English Literature / Drama GCSE: Romeo and Juliet - Act 2, Scene 2 - Juliet's soliloquy (workshop)

Mariah Gale and Sam Troughton explore the problem of Romeo’s name and Juliet’s solution

Should Romeo change his name, or marry her so that she can change hers?

This short film is from the BBC series, Shakespeare Unlocked.

Teacher Notes

This short film contains a useful dissection of Juliet's soliloquy, examining the language used and how she comes up with her logical solution.

In the workshop the actor playing Juliet tries delivering her speech directly to Romeo. Ask students to consider how this would change what Juliet says;

  • Why does Shakespeare write the speech as a soliloquy?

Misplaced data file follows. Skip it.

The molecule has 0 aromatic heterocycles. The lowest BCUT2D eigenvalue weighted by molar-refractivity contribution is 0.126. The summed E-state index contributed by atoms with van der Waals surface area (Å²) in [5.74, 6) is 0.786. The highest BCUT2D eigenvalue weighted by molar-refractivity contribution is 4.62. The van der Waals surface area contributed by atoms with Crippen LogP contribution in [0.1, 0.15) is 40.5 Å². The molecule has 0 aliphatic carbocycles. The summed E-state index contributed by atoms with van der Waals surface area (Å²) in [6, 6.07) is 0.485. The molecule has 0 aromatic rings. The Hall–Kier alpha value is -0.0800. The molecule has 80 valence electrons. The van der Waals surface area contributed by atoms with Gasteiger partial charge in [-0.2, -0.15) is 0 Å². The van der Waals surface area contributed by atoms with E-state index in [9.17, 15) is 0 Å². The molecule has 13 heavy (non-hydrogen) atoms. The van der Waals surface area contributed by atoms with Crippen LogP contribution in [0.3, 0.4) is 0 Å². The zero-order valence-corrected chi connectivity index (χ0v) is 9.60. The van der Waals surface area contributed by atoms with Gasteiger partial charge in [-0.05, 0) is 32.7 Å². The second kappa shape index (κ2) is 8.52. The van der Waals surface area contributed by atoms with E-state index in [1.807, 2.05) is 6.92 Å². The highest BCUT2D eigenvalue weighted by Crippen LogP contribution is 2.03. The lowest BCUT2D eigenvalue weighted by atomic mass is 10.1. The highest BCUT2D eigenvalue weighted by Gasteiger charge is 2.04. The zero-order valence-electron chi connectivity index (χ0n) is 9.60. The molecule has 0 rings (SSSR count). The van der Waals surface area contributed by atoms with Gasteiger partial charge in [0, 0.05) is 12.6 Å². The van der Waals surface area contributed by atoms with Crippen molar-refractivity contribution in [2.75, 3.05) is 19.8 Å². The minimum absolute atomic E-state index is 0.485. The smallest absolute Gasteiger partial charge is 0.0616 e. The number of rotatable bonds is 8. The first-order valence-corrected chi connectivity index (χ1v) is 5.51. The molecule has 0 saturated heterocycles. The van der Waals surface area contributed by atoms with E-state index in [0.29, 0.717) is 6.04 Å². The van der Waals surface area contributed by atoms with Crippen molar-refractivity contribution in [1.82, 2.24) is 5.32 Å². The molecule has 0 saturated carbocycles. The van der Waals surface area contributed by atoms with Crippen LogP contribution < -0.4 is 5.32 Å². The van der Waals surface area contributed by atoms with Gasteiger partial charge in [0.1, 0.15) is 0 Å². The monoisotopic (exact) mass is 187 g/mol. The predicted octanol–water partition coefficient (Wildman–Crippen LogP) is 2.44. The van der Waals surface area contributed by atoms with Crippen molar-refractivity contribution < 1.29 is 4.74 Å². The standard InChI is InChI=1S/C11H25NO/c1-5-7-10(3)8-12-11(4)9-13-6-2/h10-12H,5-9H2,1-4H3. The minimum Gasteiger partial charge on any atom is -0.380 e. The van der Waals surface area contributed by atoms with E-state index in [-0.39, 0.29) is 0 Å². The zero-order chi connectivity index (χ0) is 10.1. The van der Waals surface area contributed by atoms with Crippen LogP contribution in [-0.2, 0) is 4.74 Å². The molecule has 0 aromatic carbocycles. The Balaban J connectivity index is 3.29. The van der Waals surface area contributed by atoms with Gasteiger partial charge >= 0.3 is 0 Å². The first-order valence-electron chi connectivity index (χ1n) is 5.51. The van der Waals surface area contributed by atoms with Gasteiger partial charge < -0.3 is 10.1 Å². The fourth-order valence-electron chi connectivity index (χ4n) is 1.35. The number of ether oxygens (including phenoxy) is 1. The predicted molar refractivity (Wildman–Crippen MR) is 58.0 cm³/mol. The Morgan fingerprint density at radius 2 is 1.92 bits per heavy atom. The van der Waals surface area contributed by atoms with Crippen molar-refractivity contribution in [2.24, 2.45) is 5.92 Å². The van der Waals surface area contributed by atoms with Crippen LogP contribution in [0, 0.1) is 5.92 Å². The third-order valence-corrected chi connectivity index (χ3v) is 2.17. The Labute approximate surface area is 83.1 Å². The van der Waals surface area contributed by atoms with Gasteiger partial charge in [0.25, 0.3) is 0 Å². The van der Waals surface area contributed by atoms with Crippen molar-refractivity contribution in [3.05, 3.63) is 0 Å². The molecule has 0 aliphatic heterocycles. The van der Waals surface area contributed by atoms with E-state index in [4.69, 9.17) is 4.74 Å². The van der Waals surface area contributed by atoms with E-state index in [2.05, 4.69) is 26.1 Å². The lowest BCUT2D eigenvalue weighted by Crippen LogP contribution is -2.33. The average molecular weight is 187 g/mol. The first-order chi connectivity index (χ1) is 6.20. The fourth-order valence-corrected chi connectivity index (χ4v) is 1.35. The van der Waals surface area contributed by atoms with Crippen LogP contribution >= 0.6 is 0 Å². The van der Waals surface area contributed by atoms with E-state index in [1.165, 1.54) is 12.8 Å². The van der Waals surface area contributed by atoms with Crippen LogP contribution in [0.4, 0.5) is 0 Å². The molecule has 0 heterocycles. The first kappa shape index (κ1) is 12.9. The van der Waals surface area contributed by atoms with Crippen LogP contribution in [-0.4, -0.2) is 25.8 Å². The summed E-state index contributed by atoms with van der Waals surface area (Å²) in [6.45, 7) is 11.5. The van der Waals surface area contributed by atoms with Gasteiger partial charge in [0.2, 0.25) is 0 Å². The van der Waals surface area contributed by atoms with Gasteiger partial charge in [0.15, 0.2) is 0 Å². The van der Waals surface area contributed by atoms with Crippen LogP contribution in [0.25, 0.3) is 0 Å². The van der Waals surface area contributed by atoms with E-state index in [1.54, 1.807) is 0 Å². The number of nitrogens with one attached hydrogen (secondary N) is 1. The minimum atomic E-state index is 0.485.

• What does it allow Juliet to say?
  • Juliet analyses the idea of what Romeo's name represents. How does this forensic examination add to our sense of her character?
  • She seems very far from simply a love-struck girl, and is thinking through the consequences of her feelings carefully. How does this contrast with Romeo's words and actions later in the same scene?
  • What changed when Juliet delivered her speech directly to Romeo? How did it differ from speaking out to the night? What changed in the meaning?

Curriculum Notes

This short film is suitable for teaching GCSE English literature and drama in England, Wales and Northern Ireland and National 4/ 5 in Scotland.

More from Shakespeare Unlocked - Romeo and Juliet

Act 2, Scene 2 - Lovers unite (workshop)
Act 2, Scene 2 - Romeo's soliloquy (workshop)
Act 2, Scene 2 - The Balcony
Act 3, Scene 1 - Death of Mercutio (workshop)
Act 3, Scene 1 - Spoiling for a fight (workshop)
Act 3, Scene 1 - The Fight
Act 3, Scene 5 - Juliet is abandoned (workshop)
About the 2011 RSC production